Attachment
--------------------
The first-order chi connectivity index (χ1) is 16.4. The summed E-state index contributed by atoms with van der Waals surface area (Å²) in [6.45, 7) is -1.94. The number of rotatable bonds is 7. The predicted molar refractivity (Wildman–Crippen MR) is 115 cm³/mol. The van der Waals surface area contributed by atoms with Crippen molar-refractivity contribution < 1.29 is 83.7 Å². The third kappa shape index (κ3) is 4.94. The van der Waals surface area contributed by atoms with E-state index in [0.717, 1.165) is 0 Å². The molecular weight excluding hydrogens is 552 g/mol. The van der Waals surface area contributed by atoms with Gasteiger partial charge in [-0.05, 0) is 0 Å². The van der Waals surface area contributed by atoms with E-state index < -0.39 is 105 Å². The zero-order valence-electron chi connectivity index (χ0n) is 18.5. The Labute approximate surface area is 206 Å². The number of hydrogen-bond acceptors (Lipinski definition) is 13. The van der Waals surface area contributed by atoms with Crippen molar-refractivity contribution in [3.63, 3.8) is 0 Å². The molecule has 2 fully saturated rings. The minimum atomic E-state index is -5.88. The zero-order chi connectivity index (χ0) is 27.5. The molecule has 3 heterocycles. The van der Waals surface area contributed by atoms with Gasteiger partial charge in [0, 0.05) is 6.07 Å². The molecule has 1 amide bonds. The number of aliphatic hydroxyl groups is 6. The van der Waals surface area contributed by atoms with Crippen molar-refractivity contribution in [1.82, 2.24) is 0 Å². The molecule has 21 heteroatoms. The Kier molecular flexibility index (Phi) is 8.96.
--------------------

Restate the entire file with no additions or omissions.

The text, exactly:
The first-order chi connectivity index (χ1) is 16.4. The summed E-state index contributed by atoms with van der Waals surface area (Å²) in [6.45, 7) is -1.94. The number of rotatable bonds is 7. The predicted molar refractivity (Wildman–Crippen MR) is 115 cm³/mol. The van der Waals surface area contributed by atoms with Crippen molar-refractivity contribution < 1.29 is 83.7 Å². The third kappa shape index (κ3) is 4.94. The van der Waals surface area contributed by atoms with E-state index in [0.717, 1.165) is 0 Å². The molecular weight excluding hydrogens is 552 g/mol. The van der Waals surface area contributed by atoms with Gasteiger partial charge in [-0.05, 0) is 0 Å². The van der Waals surface area contributed by atoms with E-state index < -0.39 is 105 Å². The zero-order valence-electron chi connectivity index (χ0n) is 18.5. The Labute approximate surface area is 206 Å². The number of hydrogen-bond acceptors (Lipinski definition) is 13. The van der Waals surface area contributed by atoms with Crippen molar-refractivity contribution in [3.63, 3.8) is 0 Å². The molecule has 2 fully saturated rings. The minimum atomic E-state index is -5.88. The zero-order chi connectivity index (χ0) is 27.5. The molecule has 3 heterocycles. The van der Waals surface area contributed by atoms with Gasteiger partial charge in [0, 0.05) is 6.07 Å². The molecule has 1 amide bonds. The number of aliphatic hydroxyl groups is 6. The van der Waals surface area contributed by atoms with Crippen molar-refractivity contribution in [1.82, 2.24) is 0 Å². The molecule has 21 heteroatoms. The Kier molecular flexibility index (Phi) is 8.96.